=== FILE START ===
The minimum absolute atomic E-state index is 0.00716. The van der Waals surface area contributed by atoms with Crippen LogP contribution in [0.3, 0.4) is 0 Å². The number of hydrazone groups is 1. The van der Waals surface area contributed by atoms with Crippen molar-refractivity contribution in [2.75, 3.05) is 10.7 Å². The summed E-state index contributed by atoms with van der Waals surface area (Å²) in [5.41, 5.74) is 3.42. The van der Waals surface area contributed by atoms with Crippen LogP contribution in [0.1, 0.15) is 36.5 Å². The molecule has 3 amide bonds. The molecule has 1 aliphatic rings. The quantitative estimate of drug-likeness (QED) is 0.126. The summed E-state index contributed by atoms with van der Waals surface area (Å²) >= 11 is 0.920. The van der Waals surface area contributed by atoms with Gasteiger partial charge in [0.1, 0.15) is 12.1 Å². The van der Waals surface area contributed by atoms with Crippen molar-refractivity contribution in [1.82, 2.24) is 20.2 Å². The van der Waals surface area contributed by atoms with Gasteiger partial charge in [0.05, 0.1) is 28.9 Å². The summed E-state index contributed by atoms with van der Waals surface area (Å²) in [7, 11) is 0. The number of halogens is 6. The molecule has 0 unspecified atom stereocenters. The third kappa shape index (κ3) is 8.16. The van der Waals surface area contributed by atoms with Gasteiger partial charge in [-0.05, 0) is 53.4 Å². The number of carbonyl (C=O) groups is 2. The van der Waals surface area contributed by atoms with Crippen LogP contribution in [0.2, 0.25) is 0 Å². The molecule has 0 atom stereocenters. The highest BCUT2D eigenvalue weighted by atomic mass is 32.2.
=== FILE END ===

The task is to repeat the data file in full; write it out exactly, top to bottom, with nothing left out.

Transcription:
The minimum absolute atomic E-state index is 0.00716. The van der Waals surface area contributed by atoms with Crippen LogP contribution in [0.3, 0.4) is 0 Å². The number of hydrazone groups is 1. The van der Waals surface area contributed by atoms with Crippen molar-refractivity contribution in [2.75, 3.05) is 10.7 Å². The summed E-state index contributed by atoms with van der Waals surface area (Å²) in [5.41, 5.74) is 3.42. The van der Waals surface area contributed by atoms with Crippen LogP contribution in [0.1, 0.15) is 36.5 Å². The molecule has 3 amide bonds. The molecule has 1 aliphatic rings. The quantitative estimate of drug-likeness (QED) is 0.126. The summed E-state index contributed by atoms with van der Waals surface area (Å²) >= 11 is 0.920. The van der Waals surface area contributed by atoms with Gasteiger partial charge in [0.1, 0.15) is 12.1 Å². The van der Waals surface area contributed by atoms with Crippen molar-refractivity contribution in [1.82, 2.24) is 20.2 Å². The van der Waals surface area contributed by atoms with Gasteiger partial charge in [0.05, 0.1) is 28.9 Å². The summed E-state index contributed by atoms with van der Waals surface area (Å²) in [7, 11) is 0. The number of halogens is 6. The molecule has 0 unspecified atom stereocenters. The third kappa shape index (κ3) is 8.16. The van der Waals surface area contributed by atoms with Gasteiger partial charge in [-0.05, 0) is 53.4 Å². The number of carbonyl (C=O) groups is 2. The van der Waals surface area contributed by atoms with Crippen LogP contribution in [0.2, 0.25) is 0 Å². The molecule has 0 atom stereocenters. The highest BCUT2D eigenvalue weighted by atomic mass is 32.2.